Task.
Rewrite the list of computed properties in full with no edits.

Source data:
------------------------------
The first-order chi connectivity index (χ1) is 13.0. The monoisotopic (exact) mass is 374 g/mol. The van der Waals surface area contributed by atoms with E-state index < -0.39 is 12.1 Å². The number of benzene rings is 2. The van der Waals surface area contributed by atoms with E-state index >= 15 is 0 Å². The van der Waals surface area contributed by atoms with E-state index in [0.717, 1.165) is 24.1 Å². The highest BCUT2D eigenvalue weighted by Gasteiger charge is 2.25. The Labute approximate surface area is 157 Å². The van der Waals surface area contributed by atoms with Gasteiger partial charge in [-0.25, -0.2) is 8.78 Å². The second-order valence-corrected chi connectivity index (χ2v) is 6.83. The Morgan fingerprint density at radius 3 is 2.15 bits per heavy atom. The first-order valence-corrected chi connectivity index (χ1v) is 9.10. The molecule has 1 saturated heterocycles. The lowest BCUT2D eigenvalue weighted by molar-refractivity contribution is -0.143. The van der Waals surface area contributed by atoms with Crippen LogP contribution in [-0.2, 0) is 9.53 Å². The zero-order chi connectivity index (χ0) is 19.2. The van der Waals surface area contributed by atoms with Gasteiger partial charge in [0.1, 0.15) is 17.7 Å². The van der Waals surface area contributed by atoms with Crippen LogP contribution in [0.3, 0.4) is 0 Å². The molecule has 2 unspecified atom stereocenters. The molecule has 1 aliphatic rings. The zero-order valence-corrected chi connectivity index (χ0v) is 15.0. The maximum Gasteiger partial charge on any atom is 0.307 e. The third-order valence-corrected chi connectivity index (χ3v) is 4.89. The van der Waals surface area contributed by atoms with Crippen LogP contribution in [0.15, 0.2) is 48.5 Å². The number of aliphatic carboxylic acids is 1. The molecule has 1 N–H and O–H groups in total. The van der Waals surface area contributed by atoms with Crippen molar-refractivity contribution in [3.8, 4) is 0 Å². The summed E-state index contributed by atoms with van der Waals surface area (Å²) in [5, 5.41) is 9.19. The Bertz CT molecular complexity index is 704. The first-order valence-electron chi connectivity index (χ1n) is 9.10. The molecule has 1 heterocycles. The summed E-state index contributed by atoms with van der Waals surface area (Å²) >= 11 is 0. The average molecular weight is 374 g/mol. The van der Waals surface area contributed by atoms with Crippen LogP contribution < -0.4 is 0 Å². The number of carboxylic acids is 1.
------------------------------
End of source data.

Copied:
The first-order chi connectivity index (χ1) is 13.0. The monoisotopic (exact) mass is 374 g/mol. The van der Waals surface area contributed by atoms with E-state index < -0.39 is 12.1 Å². The number of benzene rings is 2. The van der Waals surface area contributed by atoms with E-state index >= 15 is 0 Å². The van der Waals surface area contributed by atoms with E-state index in [0.717, 1.165) is 24.1 Å². The highest BCUT2D eigenvalue weighted by Gasteiger charge is 2.25. The Labute approximate surface area is 157 Å². The van der Waals surface area contributed by atoms with Gasteiger partial charge in [-0.25, -0.2) is 8.78 Å². The second-order valence-corrected chi connectivity index (χ2v) is 6.83. The Morgan fingerprint density at radius 3 is 2.15 bits per heavy atom. The first-order valence-corrected chi connectivity index (χ1v) is 9.10. The molecule has 1 saturated heterocycles. The lowest BCUT2D eigenvalue weighted by molar-refractivity contribution is -0.143. The van der Waals surface area contributed by atoms with Crippen LogP contribution in [-0.2, 0) is 9.53 Å². The zero-order chi connectivity index (χ0) is 19.2. The van der Waals surface area contributed by atoms with Gasteiger partial charge in [0.1, 0.15) is 17.7 Å². The van der Waals surface area contributed by atoms with Crippen LogP contribution in [0.3, 0.4) is 0 Å². The molecule has 2 unspecified atom stereocenters. The molecule has 1 aliphatic rings. The zero-order valence-corrected chi connectivity index (χ0v) is 15.0. The maximum Gasteiger partial charge on any atom is 0.307 e. The third-order valence-corrected chi connectivity index (χ3v) is 4.89. The van der Waals surface area contributed by atoms with Crippen LogP contribution in [0.15, 0.2) is 48.5 Å². The number of aliphatic carboxylic acids is 1. The molecule has 1 N–H and O–H groups in total. The van der Waals surface area contributed by atoms with Crippen molar-refractivity contribution in [3.8, 4) is 0 Å². The summed E-state index contributed by atoms with van der Waals surface area (Å²) in [5, 5.41) is 9.19. The Bertz CT molecular complexity index is 704. The first-order valence-electron chi connectivity index (χ1n) is 9.10. The molecule has 1 heterocycles. The summed E-state index contributed by atoms with van der Waals surface area (Å²) >= 11 is 0. The average molecular weight is 374 g/mol. The van der Waals surface area contributed by atoms with Crippen LogP contribution < -0.4 is 0 Å². The number of carboxylic acids is 1.